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People, The Real Tree

Indian corporates master the game of takeovers. But integrating people? That's tough business.

People, The Real Tree
outlookindia.com
-0001-11-30T00:00:00+0553
Earlier this year, when the Aditya Birla Group acquired Canadian aluminium-maker Novelis Inc, it got more than a ranking in the Fortune Global 500. Almost overnight, it also acquired over 12,800 people from five different continents who found it difficult to pronounce 'Aditya Birla', let alone work for an Indian conglomerate. It didn't help much that the Indian employees knew neither Spanish nor German.

As India Inc's appetite for takeovers, abroad or at home, grows only larger, it is coming to realise that not just financial and technological strengths and resources, it's people and culture that can make or mar business marriages. Kumarmangalam Birla, chairman, Aditya Birla Group, speaks for the entire industry when he says, "There is a whole new gamut of challenges that keeps arising—the magnitude and scale of which we have not dealt with in the past."

According to financial advisors Grant Thornton, India, there were 213 mergers and acquisitions (M&AS) in the first four months of 2007, with a total value of $42.92 billion. Of these, 103 were domestic deals worth $1.35 billion. So, be it Tata Steel buying Corus, Wipro Technologies buying Quantech Global Services USA, Bilt buying Malaysian Pulp & Paper, Jindal Steel & Power buying an iron ore mine in Bolivia, the need to handle multicultural teams is forcing HR managers across companies to constantly reinvent HR portfolios and exercises in sync with the companies and territories they are stepping foot in.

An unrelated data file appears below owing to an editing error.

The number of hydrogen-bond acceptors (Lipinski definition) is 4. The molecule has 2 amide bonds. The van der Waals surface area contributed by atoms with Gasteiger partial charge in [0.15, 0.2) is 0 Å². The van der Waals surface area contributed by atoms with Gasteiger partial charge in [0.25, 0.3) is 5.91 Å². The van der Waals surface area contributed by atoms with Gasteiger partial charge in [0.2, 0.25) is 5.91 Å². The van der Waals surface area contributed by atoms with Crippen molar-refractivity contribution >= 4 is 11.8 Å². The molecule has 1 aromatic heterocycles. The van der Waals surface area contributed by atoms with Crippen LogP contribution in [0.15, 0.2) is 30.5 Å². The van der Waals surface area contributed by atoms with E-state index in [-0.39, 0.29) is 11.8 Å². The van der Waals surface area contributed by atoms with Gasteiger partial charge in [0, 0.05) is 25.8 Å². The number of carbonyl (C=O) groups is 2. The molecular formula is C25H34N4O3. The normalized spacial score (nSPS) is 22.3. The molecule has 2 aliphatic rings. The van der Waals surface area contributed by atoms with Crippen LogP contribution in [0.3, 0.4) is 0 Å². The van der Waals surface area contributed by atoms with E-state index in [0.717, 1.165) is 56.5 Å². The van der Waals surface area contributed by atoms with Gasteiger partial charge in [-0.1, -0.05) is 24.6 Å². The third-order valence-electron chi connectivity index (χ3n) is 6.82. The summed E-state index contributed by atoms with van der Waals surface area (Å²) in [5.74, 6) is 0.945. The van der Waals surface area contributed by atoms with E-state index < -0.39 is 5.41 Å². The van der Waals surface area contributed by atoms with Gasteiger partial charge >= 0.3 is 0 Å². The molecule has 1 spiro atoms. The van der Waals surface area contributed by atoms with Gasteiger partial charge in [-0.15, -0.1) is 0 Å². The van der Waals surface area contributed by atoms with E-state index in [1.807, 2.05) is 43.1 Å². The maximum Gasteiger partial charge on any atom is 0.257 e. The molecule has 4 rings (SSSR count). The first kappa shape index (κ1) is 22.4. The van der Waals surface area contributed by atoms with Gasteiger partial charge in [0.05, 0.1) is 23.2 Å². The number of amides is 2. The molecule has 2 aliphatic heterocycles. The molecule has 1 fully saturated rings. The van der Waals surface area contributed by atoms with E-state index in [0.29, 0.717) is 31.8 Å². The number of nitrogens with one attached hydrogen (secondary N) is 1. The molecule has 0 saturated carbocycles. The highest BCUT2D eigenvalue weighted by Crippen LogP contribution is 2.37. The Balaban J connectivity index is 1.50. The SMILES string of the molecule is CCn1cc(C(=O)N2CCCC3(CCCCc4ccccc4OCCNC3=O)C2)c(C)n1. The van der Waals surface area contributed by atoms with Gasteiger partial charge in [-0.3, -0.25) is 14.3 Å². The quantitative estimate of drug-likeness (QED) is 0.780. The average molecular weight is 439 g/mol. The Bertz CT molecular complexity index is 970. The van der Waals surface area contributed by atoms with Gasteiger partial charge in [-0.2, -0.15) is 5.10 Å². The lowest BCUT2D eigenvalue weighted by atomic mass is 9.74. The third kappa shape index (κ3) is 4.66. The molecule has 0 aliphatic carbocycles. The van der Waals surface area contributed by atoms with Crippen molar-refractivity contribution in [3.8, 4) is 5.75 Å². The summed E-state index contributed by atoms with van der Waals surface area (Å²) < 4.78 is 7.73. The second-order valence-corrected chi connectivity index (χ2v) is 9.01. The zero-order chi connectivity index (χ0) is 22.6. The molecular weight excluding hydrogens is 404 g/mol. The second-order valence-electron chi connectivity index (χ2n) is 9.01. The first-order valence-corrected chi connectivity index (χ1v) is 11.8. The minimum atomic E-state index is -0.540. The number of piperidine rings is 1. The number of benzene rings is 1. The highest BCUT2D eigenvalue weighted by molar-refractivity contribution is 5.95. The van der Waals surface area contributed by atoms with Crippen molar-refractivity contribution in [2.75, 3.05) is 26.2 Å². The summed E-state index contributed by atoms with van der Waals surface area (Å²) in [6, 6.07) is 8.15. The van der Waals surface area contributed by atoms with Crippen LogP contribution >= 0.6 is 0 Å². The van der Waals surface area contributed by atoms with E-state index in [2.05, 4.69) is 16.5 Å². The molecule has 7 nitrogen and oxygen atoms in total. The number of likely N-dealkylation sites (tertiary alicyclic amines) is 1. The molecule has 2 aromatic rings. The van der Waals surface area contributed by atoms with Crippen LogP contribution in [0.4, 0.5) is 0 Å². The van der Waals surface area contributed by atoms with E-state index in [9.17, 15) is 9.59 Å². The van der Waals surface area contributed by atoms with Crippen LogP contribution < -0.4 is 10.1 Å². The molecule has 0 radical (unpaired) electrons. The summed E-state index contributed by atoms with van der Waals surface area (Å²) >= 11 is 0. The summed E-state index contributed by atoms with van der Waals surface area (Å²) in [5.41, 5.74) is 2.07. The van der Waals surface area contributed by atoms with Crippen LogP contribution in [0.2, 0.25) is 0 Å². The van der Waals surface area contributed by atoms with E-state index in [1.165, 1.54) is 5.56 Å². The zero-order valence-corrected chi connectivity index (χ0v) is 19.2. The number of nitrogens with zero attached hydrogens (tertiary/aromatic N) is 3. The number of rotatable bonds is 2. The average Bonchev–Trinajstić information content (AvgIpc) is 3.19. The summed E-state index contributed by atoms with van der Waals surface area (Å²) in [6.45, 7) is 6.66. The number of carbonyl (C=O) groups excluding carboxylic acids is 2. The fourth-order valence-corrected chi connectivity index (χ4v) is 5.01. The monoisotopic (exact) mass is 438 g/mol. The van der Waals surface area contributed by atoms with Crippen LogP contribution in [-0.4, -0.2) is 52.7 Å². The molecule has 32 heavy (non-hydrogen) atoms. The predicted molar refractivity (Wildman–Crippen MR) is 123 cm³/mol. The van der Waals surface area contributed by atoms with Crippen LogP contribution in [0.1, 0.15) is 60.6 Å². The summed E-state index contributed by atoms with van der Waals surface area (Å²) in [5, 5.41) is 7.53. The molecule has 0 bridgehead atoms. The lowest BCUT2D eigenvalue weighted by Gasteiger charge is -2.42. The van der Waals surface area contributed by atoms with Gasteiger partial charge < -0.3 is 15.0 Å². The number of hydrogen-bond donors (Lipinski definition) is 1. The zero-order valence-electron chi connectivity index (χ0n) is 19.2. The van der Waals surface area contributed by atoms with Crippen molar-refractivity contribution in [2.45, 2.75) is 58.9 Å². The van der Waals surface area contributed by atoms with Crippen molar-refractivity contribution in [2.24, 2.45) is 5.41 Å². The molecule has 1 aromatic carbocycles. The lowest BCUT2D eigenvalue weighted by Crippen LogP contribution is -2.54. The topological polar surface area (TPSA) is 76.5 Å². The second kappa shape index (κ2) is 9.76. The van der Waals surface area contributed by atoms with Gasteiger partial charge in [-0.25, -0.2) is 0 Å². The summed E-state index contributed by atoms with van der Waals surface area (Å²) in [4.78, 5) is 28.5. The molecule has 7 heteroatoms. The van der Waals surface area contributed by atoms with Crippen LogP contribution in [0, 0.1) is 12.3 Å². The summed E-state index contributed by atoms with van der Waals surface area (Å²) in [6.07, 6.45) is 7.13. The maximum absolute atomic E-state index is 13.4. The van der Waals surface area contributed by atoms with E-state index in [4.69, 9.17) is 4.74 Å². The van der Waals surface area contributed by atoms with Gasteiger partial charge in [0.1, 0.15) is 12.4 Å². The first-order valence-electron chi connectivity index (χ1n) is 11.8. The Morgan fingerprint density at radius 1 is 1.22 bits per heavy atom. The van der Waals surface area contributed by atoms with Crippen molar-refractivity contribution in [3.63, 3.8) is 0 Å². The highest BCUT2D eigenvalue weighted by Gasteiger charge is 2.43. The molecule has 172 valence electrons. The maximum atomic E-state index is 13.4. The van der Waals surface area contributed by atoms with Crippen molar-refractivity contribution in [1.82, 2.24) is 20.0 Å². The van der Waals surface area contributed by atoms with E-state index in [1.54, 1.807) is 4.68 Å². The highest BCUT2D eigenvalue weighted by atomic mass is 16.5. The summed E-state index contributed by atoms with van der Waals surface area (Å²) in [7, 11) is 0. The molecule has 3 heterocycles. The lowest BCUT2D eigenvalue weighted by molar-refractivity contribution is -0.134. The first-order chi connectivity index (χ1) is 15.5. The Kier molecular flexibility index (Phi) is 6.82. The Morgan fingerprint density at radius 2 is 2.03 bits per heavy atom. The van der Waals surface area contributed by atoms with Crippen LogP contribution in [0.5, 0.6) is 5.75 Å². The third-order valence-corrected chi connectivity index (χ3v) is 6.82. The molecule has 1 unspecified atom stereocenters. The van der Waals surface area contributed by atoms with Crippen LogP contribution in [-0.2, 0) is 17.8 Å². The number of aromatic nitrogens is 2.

It is unfortunate, says Adil Malia, president, HR, Essar Group, that softer issues like people and culture take a backseat during M&AS. "When one company is taken over, there is a sense of the vanquished and the victor. Unless processes are put in place to make them feel on an equal footing, acquisitions cannot succeed," says Malia, who has led acquisitions like those of US-based companies Global Vantedge, Minnesota Steel, as well as the Ontario (Canada)-based Algoma Steel. Typically, says Santhosh Babu, MD, Training Alternatives, an HR firm, "the problems employees face include a feeling of loss as teams are split and merged into new ones. Lack of trust in new team members and unclear roles breed uncertainty and negativity".

Abizer Diwanji, transaction advisor, KPMG, cites the instance of a large overseas acquisition where the promoters tried to run the business without having any knowledge of the geography or the product. "The full management of the acquired company quit after their lock-in period. Consequently, customers and markets were lost and sales did not pick up as the previous employees had enjoyed considerable goodwill in the market," he says. In another case of a bank acquisition in India, the acquired business was run as an isolated unit with no effort towards integration of payscales. As expected, the bank is today worse off with the acquisition.